– Behavior

Giant Asian Mantids are not the type to stalk their prey and wait for the right moment to attack. They will fiercely assault their prey without giving them time to mount a counterattack. Almost nothing scares them as long as it’s half their body size, at most. And these mantids are not intimidated when near people or other pets. They also won’t attack you when you try to pet them.

Spiny Flower Mantis

One of the most beautiful mantis species, the Spiny Flower Mantis naturally lives in sub-Saharan Africa.

– Appearance

The Spiny Flower Mantis is white, and it has green stripes on its legs. There’s a black and yellow swirl on their backs, mimicking an eye. Their eyes are generally purple but the shade of purple depends on the light conditions.

When intimidated, these mantids will pull their wings in an upward position and show the two eye patterns on their back. Males and females have almost no discernible difference between them, as well.

– Habitat

Heat their enclosure to 79 degrees Fahrenheit, with a temperature of at least 64.4 F during the night. A high humidity level is deadly for Spiny Flower Mantids, so keep the humidity around 60%. Make sure you spray with fresh water 3 times per week, so the mantids can drink the water droplets. Ventilate their enclosure properly so mold doesn’t appear, as well.

– Nutrition

Spiny Flower Mantids are not picky eaters at all. If it moves and it’s smaller than them, mantids will eat it. They may also eat other mantids because of their cannibalistic tendencies. Other than that, you can feed them flies, butterflies, and blue flies. Crickets and grasshoppers are also good for them, though not recommended.

– Behavior

Spiny Flower Mantids are similar to other mantids of their species. They’re the sit-and-wait type that prefers to stalk its prey rather than run head-long into battle. This mantis rarely shows its wings to intimidate predators, though some individuals do it. Even slight disturbances irritate these mantids.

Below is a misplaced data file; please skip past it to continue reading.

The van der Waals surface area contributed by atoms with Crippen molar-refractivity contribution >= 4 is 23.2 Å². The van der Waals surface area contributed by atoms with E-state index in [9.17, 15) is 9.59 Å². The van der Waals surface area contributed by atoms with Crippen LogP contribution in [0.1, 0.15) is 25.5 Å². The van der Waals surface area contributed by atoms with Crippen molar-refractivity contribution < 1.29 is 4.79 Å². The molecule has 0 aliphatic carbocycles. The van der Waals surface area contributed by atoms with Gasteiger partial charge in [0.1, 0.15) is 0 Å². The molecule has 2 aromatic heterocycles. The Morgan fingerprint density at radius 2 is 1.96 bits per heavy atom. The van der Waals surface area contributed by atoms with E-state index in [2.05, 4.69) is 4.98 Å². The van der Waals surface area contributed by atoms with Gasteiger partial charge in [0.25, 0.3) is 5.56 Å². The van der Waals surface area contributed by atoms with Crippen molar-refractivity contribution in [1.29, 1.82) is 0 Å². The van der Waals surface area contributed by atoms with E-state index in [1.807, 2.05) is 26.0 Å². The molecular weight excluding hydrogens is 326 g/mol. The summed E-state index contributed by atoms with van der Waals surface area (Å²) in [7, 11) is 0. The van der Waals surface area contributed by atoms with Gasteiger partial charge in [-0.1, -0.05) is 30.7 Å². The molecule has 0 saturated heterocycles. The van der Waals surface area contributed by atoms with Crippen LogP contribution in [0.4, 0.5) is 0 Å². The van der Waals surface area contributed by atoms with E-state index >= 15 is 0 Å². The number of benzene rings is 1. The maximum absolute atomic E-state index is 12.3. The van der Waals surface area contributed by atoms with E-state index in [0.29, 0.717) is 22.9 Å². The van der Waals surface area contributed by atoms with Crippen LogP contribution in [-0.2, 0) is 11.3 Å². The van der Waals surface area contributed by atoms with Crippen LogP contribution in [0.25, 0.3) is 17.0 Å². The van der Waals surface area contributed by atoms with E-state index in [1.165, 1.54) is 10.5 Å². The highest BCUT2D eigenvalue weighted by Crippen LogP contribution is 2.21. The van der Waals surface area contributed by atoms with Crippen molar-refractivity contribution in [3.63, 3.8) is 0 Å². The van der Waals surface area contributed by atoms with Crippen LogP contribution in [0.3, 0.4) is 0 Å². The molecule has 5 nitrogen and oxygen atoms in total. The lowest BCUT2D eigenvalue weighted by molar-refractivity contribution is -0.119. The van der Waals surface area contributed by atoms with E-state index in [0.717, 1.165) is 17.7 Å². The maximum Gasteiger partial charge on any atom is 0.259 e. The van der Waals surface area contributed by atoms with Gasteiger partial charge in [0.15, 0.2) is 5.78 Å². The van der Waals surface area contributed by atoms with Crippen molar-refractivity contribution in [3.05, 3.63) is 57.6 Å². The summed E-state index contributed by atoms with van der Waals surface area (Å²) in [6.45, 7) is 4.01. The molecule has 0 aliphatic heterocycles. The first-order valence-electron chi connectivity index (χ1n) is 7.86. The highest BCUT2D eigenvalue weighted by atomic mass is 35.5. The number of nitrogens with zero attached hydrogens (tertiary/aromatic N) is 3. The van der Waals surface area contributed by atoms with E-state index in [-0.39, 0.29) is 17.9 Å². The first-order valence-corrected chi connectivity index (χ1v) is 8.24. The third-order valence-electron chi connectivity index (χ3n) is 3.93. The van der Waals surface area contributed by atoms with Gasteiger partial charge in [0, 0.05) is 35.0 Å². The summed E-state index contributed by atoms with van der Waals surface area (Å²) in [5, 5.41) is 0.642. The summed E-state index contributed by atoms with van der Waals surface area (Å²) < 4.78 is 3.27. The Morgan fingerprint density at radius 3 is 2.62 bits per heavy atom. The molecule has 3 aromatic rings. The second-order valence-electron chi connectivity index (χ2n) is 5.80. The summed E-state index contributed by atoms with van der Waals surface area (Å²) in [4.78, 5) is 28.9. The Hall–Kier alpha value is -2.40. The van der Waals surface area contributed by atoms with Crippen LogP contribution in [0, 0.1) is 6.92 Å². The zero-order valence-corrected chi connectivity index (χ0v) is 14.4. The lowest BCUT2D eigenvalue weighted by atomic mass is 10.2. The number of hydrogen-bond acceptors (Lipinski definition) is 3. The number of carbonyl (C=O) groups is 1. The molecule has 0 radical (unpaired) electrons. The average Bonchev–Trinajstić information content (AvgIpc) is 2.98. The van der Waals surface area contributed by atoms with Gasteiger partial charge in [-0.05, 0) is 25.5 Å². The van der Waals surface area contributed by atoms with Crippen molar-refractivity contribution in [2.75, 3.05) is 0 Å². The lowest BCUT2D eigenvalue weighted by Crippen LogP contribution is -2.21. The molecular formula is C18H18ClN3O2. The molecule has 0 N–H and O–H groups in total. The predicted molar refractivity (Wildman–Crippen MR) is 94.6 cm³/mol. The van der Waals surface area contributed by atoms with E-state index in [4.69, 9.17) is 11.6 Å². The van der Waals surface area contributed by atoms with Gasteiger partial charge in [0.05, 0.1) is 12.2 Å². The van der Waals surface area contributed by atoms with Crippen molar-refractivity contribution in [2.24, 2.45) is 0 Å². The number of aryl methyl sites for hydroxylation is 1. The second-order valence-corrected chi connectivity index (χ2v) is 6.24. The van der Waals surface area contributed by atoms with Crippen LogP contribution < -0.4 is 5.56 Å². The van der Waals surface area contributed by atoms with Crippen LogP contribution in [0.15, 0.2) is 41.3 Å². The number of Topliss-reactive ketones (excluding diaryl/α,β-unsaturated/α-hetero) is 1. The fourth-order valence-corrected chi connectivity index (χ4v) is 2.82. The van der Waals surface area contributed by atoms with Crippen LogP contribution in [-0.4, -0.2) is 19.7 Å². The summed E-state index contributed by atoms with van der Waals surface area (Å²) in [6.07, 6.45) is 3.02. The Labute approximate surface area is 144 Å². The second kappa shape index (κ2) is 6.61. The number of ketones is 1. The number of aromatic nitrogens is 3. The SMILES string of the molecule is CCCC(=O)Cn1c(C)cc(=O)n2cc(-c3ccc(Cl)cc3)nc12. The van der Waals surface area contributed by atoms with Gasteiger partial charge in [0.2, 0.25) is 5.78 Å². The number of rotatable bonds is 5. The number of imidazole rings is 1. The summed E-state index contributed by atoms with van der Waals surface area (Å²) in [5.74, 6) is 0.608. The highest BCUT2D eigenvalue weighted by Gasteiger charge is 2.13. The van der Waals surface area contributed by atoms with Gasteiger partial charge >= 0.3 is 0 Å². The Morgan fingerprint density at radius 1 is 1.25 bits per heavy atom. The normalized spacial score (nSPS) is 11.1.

European Mantis

This right here is the archetypal prayer mantis, the one that gave the species its name. It originates in Europe but at present, it spread into North America as well. Back in the 1600s, people brought it there to combat plant-eating insects.

– Appearance

Its light-green coloration is easily distinguishable when compared to other mantis species. The pattern on its front legs is unique, so to speak. While other mantids have small dots on the insides of their front legs, the European Mantis has a clear patterned black spot with a white spot in its center.

The result is a perfect predator eye that intimidates other predators. Female European Mantids are generally 3.2 inches long, while males are only 2.75 inches long.

– Habitat

When it comes to the temperature in the habitat, the European Mantis needs 73 – 83 degrees Fahrenheit. Of course, during the night, it doesn’t need such high temperatures. A humidity of around 40-65% is enough for this mantis, so you’ll only need to spray the enclosure 2-3 times per week.

– Nutrition

Its appetite is no different from the thousand other mantis species. A European Mantis eats flying insects like flies, butterflies, and moths for the most part. You can feed it grasshoppers and crickets from time to time, but make sure they’re smaller. These mantids are not that large.

– Behavior

When not feeding, the European Mantis likes to sit still and not do anything. Just like most of us couch potatoes. But when it’s hungry and actively stalking prey, this mantis becomes relentless and fierce. It won’t give up on a potential prey even if it means not moving for a few days from its hiding spot.

Thistle Mantis

Hailing from North America and the Canary Islands, the Thistle Mantis is a beautiful specimen. Also known as the Small Devil’s Flower Mantis, it’s quite a big insect that’s voracious and fierce at times.

– Appearance

Thistle Mantids are beige most times, with light-green stripes veins growing on their wings. On the back, you’ll see a pointed shield where the mantis is hiding its forearms. There’s a range of orange-blue-white colors on the insides of its legs, as well. When predators approach the mantis, it’ll raise its legs and wings, and flash these colors for intimidation. They usually grow up to 2.36 inches.